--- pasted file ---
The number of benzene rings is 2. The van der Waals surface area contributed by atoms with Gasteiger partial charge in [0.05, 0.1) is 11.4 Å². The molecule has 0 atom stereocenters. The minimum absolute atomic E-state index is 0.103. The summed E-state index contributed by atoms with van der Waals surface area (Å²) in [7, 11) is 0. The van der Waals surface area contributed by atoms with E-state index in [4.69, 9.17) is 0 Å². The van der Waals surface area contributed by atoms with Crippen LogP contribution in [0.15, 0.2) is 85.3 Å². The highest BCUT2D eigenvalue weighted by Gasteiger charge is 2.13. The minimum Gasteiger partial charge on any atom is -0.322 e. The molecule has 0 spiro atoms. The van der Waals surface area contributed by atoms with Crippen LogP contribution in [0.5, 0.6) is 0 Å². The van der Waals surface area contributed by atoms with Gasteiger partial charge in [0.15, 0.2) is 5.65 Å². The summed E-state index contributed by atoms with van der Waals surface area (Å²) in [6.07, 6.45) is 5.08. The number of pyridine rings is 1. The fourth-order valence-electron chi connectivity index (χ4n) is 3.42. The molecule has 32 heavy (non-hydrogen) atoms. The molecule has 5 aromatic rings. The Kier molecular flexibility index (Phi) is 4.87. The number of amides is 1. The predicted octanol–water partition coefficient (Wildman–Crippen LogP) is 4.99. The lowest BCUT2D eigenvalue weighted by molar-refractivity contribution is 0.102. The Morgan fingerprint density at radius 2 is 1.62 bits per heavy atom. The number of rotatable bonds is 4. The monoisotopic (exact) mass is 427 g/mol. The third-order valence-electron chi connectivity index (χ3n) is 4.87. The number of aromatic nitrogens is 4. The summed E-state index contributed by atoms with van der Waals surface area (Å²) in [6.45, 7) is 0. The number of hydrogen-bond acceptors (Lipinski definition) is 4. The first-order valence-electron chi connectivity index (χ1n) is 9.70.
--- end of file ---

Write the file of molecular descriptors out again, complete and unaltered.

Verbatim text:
The number of benzene rings is 2. The van der Waals surface area contributed by atoms with Gasteiger partial charge in [0.05, 0.1) is 11.4 Å². The molecule has 0 atom stereocenters. The minimum absolute atomic E-state index is 0.103. The summed E-state index contributed by atoms with van der Waals surface area (Å²) in [7, 11) is 0. The van der Waals surface area contributed by atoms with E-state index in [4.69, 9.17) is 0 Å². The van der Waals surface area contributed by atoms with Crippen LogP contribution in [0.15, 0.2) is 85.3 Å². The highest BCUT2D eigenvalue weighted by Gasteiger charge is 2.13. The minimum Gasteiger partial charge on any atom is -0.322 e. The molecule has 0 spiro atoms. The van der Waals surface area contributed by atoms with Crippen LogP contribution in [0.5, 0.6) is 0 Å². The van der Waals surface area contributed by atoms with Gasteiger partial charge in [0.15, 0.2) is 5.65 Å². The summed E-state index contributed by atoms with van der Waals surface area (Å²) in [6.07, 6.45) is 5.08. The number of pyridine rings is 1. The fourth-order valence-electron chi connectivity index (χ4n) is 3.42. The molecule has 32 heavy (non-hydrogen) atoms. The molecule has 5 aromatic rings. The Kier molecular flexibility index (Phi) is 4.87. The number of amides is 1. The predicted octanol–water partition coefficient (Wildman–Crippen LogP) is 4.99. The lowest BCUT2D eigenvalue weighted by molar-refractivity contribution is 0.102. The Morgan fingerprint density at radius 2 is 1.62 bits per heavy atom. The number of rotatable bonds is 4. The monoisotopic (exact) mass is 427 g/mol. The third-order valence-electron chi connectivity index (χ3n) is 4.87. The number of aromatic nitrogens is 4. The summed E-state index contributed by atoms with van der Waals surface area (Å²) in [6.45, 7) is 0. The number of hydrogen-bond acceptors (Lipinski definition) is 4. The first-order valence-electron chi connectivity index (χ1n) is 9.70.